Alcohol does not push your BG down. At all. Period. Only insulin does. (or exercise, but let’s not open up that can of worms.)

Alcohol can inhibit the liver from releasing glucose. But preventing glucose from being released is not the same as pushing someone’s BG down.

Suppose a college kid is taking a basal insulin which is programmed to counter-act their normal liver glucose release. Or they are on a pump which is programmed for the same thing. When they drink heavily, the liver does not respond like it normally does, so the insulin they take does not have the normal glucose from the liver, and the insulin drops them low. It is not the alcohol that drops them, it is the insulin. The alcohol simply changes the normal liver behavior that they are used to.

So yes, a big round of heavy drinking can have an affect, but it is not the alcohol. It is the combination of insulin, and the alcohol inhibiting the liver.

Does all that make sense?

I hope to make it understandable, but I don’t want to be accused of man-splaining.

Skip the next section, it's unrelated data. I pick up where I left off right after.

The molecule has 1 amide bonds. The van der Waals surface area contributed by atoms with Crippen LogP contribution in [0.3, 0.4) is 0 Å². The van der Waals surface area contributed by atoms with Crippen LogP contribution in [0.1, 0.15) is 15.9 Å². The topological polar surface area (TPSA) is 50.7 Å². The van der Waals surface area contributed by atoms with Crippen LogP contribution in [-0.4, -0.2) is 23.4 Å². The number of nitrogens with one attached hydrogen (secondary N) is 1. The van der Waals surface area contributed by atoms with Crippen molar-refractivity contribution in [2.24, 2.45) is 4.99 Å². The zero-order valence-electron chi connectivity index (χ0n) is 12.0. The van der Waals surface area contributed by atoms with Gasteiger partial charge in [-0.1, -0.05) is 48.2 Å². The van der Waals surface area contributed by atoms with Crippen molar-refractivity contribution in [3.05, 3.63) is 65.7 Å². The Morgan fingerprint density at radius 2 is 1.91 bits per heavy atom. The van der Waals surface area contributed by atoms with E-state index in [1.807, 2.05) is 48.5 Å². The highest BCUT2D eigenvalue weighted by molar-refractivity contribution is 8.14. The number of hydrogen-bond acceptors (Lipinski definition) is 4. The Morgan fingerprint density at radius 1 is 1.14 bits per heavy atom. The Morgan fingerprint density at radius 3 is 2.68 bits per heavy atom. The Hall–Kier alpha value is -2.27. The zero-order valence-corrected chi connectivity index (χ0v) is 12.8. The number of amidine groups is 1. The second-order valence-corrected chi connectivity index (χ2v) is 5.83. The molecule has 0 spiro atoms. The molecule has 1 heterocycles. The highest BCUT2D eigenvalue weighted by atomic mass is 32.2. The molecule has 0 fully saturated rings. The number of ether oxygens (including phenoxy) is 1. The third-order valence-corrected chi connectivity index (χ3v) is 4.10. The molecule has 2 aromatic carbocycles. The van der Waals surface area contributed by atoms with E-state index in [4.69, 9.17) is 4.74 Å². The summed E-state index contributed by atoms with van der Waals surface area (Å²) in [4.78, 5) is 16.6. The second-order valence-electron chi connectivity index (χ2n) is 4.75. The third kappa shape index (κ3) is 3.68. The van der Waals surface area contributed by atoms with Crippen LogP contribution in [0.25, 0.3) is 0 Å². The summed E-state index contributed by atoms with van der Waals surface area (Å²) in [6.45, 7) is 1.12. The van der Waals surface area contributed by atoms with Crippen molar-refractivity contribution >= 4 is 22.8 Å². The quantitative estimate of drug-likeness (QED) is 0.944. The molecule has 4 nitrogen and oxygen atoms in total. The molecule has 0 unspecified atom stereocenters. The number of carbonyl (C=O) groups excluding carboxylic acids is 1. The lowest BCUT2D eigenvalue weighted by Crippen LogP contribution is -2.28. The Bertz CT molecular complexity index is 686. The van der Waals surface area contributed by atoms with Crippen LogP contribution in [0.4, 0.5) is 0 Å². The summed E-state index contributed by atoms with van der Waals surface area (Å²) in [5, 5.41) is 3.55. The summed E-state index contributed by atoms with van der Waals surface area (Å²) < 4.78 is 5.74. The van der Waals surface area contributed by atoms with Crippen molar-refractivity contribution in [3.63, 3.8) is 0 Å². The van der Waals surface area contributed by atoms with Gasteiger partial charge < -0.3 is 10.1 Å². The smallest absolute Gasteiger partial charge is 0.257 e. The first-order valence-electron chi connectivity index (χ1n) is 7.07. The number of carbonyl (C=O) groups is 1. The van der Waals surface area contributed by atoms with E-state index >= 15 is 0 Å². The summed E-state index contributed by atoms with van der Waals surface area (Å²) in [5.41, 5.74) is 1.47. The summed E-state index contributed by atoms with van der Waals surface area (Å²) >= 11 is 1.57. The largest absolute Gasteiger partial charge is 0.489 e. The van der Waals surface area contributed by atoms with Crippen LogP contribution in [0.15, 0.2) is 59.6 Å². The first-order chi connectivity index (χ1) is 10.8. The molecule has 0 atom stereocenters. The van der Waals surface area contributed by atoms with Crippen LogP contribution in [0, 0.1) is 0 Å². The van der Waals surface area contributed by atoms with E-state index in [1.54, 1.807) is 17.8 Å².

Which is why I need to be around people like you. I need to emit that somehow…

I’m gonna let this one slide because, yes, it makes absolute sense, and because I needed an explanation… but watch yourself.


I don’t drink much, mostly because I just don’t like wine nor the taste of alcohol. However, in university I did drink, often to the point of being tipsy and then I’d stop (I didn’t like feeling drunk, felt too close to feeling low to me). I was on NPH at the time. The effect I noticed was that I’d often have to spend all night up treating lows for hours. I’d had diabetes for 10-15 years at the time, so I wasn’t new to it. These days, if I just have a glass of wine or a cooler (which I only do a couple times a year anyway) I don’t notice any impact on my blood sugar.

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This supports Eric’s point, and it does make sense. I honestly don’t think I will ever drink enough for any of this to matter, but I have had plenty of false notions about alcohol for a really long time so it’s nice to correct them. I’m with you and just don’t like the feeling. I can pretty much enjoy a drink. Then I pretty much want to be stone cold sober again. :grin: